Approach to Responsible Minerals Policy
Responsible Minerals Policy
Concerns are rising with regard to mineral resources, which are significant as raw materials used in IT and electronic components. In conflict-affected and high-risk areas including the Democratic Republic of Congo (DRC) and adjoining countries, the mining of such minerals may result in funds for groups that engage in conflicts and illegal acts such as the violation of human rights including forced labor and child labor, environmental destruction, and money laundering. Accordingly, the use of these minerals could promote the activities of such groups.
Based on our view that it is our social responsibility to take this issue into consideration, the EIZO Group aims at procuring minerals from sources with no involvement in conflicts or illegal acts (i.e., to procure conflict-free minerals) for use in our products.
To realize this goal, we conduct surveys on our entire supply chain and check the survey results to ensure that specific minerals (the four mineral resources (tantalum, tin, tungsten, and gold) defined as conflict minerals by the U.S. Dodd-Frank Act, and cobalt) are procured from sources that have no relation with illegal activities. If we discover that a source may have a relation with illegal activities, we will take corrective actions.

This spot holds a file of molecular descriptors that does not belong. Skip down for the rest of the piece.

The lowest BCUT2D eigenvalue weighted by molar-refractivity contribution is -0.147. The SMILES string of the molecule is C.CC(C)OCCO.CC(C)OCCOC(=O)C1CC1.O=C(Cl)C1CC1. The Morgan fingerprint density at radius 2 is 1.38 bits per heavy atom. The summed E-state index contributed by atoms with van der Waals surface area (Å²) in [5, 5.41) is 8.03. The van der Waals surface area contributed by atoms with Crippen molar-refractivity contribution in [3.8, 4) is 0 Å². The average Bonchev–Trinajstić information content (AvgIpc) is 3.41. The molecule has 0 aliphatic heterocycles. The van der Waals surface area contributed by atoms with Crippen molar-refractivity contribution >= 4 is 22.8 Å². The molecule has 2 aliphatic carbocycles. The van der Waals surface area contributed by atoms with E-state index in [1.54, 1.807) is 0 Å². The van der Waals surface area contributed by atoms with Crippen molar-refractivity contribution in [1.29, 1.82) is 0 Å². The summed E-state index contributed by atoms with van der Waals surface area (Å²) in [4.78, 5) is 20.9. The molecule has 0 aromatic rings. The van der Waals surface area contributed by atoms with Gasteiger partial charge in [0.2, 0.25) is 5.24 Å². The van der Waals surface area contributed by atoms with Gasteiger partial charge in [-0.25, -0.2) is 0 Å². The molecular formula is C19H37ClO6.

Furthermore, we participate in the Responsible Minerals Initiative (RMI) and continuously support responsible minerals procurement from conflict-affected and high-risk areas.
The Due Diligence Process
We disclose our Responsible Minerals Policy on our website and demand that our entire supply chain makes effort to use only conflict-free materials in components for our products.
Furthermore, targeting our entire supply chain, we annually conduct a country of origin survey regarding the specific minerals using the RMI’s Conflict Minerals Reporting Template (CMRT) to check if any minerals procurement may have a relation with illegal activities.
When the responses from the supply chain members include smelters that are not conformant with the Responsible Minerals Assurance Process (RMAP) standards, we demand that the relevant member conducts a further detailed survey and/or an RMAP audit or consider procurement from other RMAP conformant smelters.
2018 Survey Results
While the response rate of the 2018 conflict minerals survey by CMRT was over 85%, we were not able to make a judgment on whether the minerals used in our products are completely conflict free or not since some supply chain members did not respond. Furthermore, we obtained information that some smelters were using minerals that originated from the DRC and adjoining countries but we were not able to obtain information for making a judgment on whether the minerals provided by those smelters were conflict free or not.
In addition, we conducted the cobalt survey for the first time. At the time of the survey, cobalt was not the subject of a formal survey in RMI, but we obtained more than 50% of responses and proceeded to understand the status of cobalt use and procurement in the supply chain. [Smelter List]
In 2019, in addition to the conventional conflict minerals survey, we will conduct a cobalt survey as a formal survey. Collaborating with our suppliers and industry organizations, we will continue to strive to realize our goal to use only conflict-free materials.